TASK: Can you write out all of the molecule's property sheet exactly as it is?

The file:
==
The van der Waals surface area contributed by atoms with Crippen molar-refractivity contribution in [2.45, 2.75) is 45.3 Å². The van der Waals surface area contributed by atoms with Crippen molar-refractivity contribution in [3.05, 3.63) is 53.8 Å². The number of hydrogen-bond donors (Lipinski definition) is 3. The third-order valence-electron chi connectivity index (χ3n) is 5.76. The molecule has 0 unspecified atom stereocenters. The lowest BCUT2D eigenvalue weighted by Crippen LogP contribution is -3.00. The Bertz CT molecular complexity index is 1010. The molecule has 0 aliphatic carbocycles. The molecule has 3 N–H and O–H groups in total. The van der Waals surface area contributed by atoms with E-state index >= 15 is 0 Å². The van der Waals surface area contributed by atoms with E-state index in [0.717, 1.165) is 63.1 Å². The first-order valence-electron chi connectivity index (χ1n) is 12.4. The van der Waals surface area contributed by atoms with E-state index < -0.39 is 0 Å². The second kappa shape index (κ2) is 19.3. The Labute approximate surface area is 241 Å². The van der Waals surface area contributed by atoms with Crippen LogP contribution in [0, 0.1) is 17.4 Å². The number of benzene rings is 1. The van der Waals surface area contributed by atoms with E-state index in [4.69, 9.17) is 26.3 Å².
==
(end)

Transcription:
The van der Waals surface area contributed by atoms with Crippen molar-refractivity contribution in [2.45, 2.75) is 45.3 Å². The van der Waals surface area contributed by atoms with Crippen molar-refractivity contribution in [3.05, 3.63) is 53.8 Å². The number of hydrogen-bond donors (Lipinski definition) is 3. The third-order valence-electron chi connectivity index (χ3n) is 5.76. The molecule has 0 unspecified atom stereocenters. The lowest BCUT2D eigenvalue weighted by Crippen LogP contribution is -3.00. The Bertz CT molecular complexity index is 1010. The molecule has 0 aliphatic carbocycles. The molecule has 3 N–H and O–H groups in total. The van der Waals surface area contributed by atoms with E-state index >= 15 is 0 Å². The van der Waals surface area contributed by atoms with E-state index in [0.717, 1.165) is 63.1 Å². The first-order valence-electron chi connectivity index (χ1n) is 12.4. The van der Waals surface area contributed by atoms with E-state index < -0.39 is 0 Å². The second kappa shape index (κ2) is 19.3. The Labute approximate surface area is 241 Å². The van der Waals surface area contributed by atoms with Crippen LogP contribution in [0, 0.1) is 17.4 Å². The number of benzene rings is 1. The van der Waals surface area contributed by atoms with E-state index in [4.69, 9.17) is 26.3 Å².